The right-of-way of the little road, for the most part, is over New Jersey meadows and fresh ponds and inlets from the tidal reaches of the Raritan River. There is a stiff grade through a lonely woodland cut, in fall thickly populated by hunters, just east of Milltown. Deserted spurs and moldering factory premises testify that once this stretch was alive with small industrial projects, gravel pits, manufactories, and agricul­tural undertakings. At South River the single iron passes over desolate marshes and spans a curving arm of water within sight of the domed spires of the town’s Orthodox Russian Church. At Parlin there are com­paratively spacious switching yards, a water tower of ancient brick and wooden design, and a protected grade crossing, while a few miles farther on, the line crosses the tremendous sand pits and narrow-gage railroad system of a cement and gravel works. At no time, save perhaps in the deep woods of Milltown, are the train crews of the Raritan out of sight of the tall smokestacks and factory sites of industry, but even so, the illusion persists that it is primarily a country railroad, a rural enterprise serving the necessities of suburban existence.


The Raritan is, of course, the result of many and varied antecedent circumstances in the history of New Jersey railroading. The region it serves is an old one, industrially speaking, and a century and more ago the cargo boats and passenger packets from Philadelphia went up the Delaware River to Trenton and so inland by way of the Delaware and Raritan Canal to reach tidewater again at New Brunswick. This pattern was broken by the construction of the storied Camden and Amboy Rail­road, now a part of the Pennsylvania system. A clue to the ownership and management of the Raritan River Railroad may be found in the person of its chief officer and vice-president who is George LeBoutillier, executive of the Pennsylvania Railroad, but the Raritan is still proud in its own motive power, its own herald on its shiny red, double-truck cabooses, and the legend of its own separate and individual entity let­tered in gold on the tenders of its locomotives which buck and heave valiantly ahead of thirty- and forty-car trains over its twelve miles of main-line iron. Any inquiry into the internal economy of the Raritan River will disclose that it is financially profitable, both as an individual enterprise and as an agency for the collection and distribution of revenue freight for the Pennsylvania, whose South Amboy extension meets the mighty mainline at that crossroads of the railroad world, Monmouth Junction. But more than this it is a homely and familiar factor in the daily lives of the communities it serves and one which no other agency of transport is likely to supplant in the immediate future. Buses and private motor cars have absorbed its passenger traffic, but it is improba­ble that trucks can, with economy and profit, handle its not inconsid­erable bulk of lumber, sand, coal, and other non-perishable merchandise.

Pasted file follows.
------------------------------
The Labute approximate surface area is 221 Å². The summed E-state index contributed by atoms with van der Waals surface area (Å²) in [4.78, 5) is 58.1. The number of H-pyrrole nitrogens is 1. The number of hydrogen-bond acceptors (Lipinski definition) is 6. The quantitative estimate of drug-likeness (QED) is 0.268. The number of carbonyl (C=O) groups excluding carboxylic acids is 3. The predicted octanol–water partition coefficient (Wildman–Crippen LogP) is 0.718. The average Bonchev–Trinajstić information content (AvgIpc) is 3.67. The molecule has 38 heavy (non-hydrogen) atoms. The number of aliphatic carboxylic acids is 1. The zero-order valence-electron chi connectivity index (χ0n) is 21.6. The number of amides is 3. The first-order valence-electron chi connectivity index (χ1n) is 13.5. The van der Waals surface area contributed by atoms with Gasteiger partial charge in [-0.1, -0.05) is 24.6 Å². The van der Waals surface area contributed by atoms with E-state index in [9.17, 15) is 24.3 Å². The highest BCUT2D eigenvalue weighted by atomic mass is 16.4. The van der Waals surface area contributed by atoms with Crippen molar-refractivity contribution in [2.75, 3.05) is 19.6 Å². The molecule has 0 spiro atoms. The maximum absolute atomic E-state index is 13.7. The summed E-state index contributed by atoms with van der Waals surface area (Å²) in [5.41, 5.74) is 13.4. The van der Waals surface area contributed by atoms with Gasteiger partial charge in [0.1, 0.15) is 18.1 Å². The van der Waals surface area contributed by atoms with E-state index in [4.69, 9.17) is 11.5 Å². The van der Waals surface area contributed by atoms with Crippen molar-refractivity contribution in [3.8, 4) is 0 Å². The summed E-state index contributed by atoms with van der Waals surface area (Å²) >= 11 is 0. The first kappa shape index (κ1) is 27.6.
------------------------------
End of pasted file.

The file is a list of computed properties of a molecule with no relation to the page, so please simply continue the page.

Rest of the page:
The Raritan River is the archetypal connecting railroad, the dream railroad out of only yesterday. Its disintegrating ties, sometimes laid in eccentric patterns, its archaically light rails and original fluted fishplates laid down more than half a century ago, its hand operated switches and homely informality of dispatching are redolent of wistful railroading years, and it would surprise almost nobody if some morning No. 11 should come muttering down the grade from Phoenix with a bearded engineer in a curly derby hat leaning out of the driver’s side. Its rolling stock (except its brightly lacquered cabooses) bears the car heralds of other railroads; the platforms of its passenger stations are peopled with commuting ghosts; enthusiastic huntsmen have riddled the warning signs at its grade crossings. But there is fire, metaphorically and factually, in its boilers; the main and connecting rods clatter and are instinct with life; on the high (and only) iron of the Raritan River there is traffic still. The Raritan River with its almost irreducibly short mileage and well shopped stable of little locomotives is, to be sure, only one of a multitude of short-haul railroads, each an individual entity, a personality to the sentimental, a microcosm of the vast industry of railroading to the more precise-minded.